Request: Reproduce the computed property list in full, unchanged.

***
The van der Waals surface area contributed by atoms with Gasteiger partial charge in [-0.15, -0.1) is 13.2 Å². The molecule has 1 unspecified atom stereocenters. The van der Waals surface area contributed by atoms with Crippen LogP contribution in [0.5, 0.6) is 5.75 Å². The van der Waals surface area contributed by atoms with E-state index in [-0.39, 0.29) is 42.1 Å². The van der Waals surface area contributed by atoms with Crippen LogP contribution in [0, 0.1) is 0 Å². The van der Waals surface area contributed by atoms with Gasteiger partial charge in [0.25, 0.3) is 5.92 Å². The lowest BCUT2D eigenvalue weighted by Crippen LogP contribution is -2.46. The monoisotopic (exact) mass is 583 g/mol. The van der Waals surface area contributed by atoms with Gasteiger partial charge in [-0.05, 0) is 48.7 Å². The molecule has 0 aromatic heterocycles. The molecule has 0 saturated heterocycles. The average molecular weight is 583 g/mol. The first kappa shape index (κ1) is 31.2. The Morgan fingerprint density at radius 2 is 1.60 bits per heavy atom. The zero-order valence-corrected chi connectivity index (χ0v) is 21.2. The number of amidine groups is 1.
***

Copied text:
The van der Waals surface area contributed by atoms with Gasteiger partial charge in [-0.15, -0.1) is 13.2 Å². The molecule has 1 unspecified atom stereocenters. The van der Waals surface area contributed by atoms with Crippen LogP contribution in [0.5, 0.6) is 5.75 Å². The van der Waals surface area contributed by atoms with E-state index in [-0.39, 0.29) is 42.1 Å². The van der Waals surface area contributed by atoms with Crippen LogP contribution in [0, 0.1) is 0 Å². The van der Waals surface area contributed by atoms with Gasteiger partial charge in [0.25, 0.3) is 5.92 Å². The lowest BCUT2D eigenvalue weighted by Crippen LogP contribution is -2.46. The monoisotopic (exact) mass is 583 g/mol. The van der Waals surface area contributed by atoms with Gasteiger partial charge in [-0.05, 0) is 48.7 Å². The molecule has 0 aromatic heterocycles. The molecule has 0 saturated heterocycles. The average molecular weight is 583 g/mol. The first kappa shape index (κ1) is 31.2. The Morgan fingerprint density at radius 2 is 1.60 bits per heavy atom. The zero-order valence-corrected chi connectivity index (χ0v) is 21.2. The number of amidine groups is 1.